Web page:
REDMOND, Washington: Like a predatory tomcat lurking in the undergrowth, Microsoft is bracing itself to pounce yet again on ailing internet search portal Yahoo – seemingly egged-on by corporate raider Carl Icahn (pictured).
Yesterday (Monday) the software titan declared its rekindled interest in talks that could lead to a full or partial bid for Yahoo. But only on condition that the latter's current board is fired.
Observers see the latest announcement as an Icahn-inspired ploy to influence Yahoo shareholders when they convene for the company's annual meeting on August 1. At which a key agenda item is Icahn's motion to replace the company's entire board with his own nominees.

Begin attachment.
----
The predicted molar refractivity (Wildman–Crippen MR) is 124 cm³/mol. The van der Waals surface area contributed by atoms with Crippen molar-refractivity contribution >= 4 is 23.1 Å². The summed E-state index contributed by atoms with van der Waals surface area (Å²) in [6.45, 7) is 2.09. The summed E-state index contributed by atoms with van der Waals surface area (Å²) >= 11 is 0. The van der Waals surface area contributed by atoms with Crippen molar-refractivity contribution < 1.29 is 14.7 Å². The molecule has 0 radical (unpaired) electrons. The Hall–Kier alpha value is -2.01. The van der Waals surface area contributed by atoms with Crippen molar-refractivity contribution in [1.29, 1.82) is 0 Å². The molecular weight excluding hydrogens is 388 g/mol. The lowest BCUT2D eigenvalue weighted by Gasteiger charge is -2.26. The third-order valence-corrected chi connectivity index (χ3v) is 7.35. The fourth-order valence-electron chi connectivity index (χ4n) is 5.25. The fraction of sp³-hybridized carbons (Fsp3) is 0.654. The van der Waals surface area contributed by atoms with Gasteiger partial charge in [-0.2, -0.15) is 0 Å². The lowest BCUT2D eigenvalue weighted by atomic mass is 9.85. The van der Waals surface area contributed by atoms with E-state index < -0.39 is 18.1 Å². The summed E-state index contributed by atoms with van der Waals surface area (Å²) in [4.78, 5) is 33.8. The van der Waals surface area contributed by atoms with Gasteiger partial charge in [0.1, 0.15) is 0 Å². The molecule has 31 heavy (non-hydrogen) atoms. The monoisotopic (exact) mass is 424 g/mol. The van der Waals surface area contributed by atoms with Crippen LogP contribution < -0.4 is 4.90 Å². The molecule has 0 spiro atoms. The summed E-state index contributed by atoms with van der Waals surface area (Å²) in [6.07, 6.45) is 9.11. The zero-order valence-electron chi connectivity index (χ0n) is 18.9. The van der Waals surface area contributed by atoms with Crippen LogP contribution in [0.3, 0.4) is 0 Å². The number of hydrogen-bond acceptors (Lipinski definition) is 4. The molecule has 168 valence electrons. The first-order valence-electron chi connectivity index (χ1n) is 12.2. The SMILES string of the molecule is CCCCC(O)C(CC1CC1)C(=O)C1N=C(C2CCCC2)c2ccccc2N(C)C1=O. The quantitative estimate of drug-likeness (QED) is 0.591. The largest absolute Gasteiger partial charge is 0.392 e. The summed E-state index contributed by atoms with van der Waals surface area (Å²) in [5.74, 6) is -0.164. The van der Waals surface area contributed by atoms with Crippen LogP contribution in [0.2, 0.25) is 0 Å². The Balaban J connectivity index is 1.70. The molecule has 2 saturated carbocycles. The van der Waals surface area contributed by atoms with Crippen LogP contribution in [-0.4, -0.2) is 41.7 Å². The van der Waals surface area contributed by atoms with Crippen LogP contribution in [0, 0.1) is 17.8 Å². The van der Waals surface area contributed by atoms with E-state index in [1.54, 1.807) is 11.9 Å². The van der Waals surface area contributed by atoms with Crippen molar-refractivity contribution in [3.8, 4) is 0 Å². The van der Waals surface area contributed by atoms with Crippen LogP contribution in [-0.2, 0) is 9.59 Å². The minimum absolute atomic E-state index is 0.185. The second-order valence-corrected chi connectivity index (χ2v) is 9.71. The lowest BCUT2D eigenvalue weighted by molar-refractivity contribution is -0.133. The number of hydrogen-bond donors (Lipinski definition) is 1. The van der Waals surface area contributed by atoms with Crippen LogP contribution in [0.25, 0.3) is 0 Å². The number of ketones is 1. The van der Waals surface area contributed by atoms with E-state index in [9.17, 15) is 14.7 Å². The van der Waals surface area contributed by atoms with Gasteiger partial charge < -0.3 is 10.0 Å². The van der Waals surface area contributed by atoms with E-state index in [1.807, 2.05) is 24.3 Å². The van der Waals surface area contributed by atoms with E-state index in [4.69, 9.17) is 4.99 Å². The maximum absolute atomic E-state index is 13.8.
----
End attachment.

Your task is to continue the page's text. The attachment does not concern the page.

Unlike the current board, an Icahn contingent would share their leader's enthusiasm for a sale – eagerness no doubt driven by his amassment of ten million Yahoo shares with an option on a further 49 million. A holding that would yield a golden RoI should Microsoft win the day.
Neither Icahn nor Microsoft make any secret of their mutual interest. In a letter to Yahoo's board, the former admitted having spoken "frequently" to Microsoft ceo Steve Ballmer over the past week. The latter has declared likewise.
Yahoo's share price rose almost 12% on news of Microsoft's reawakened interest, hitting $23.89, albeit some way below the $33 a share Microsoft indicated it was prepared to pay back in May.
Data sourced from Financial Times; additional content by WARC staff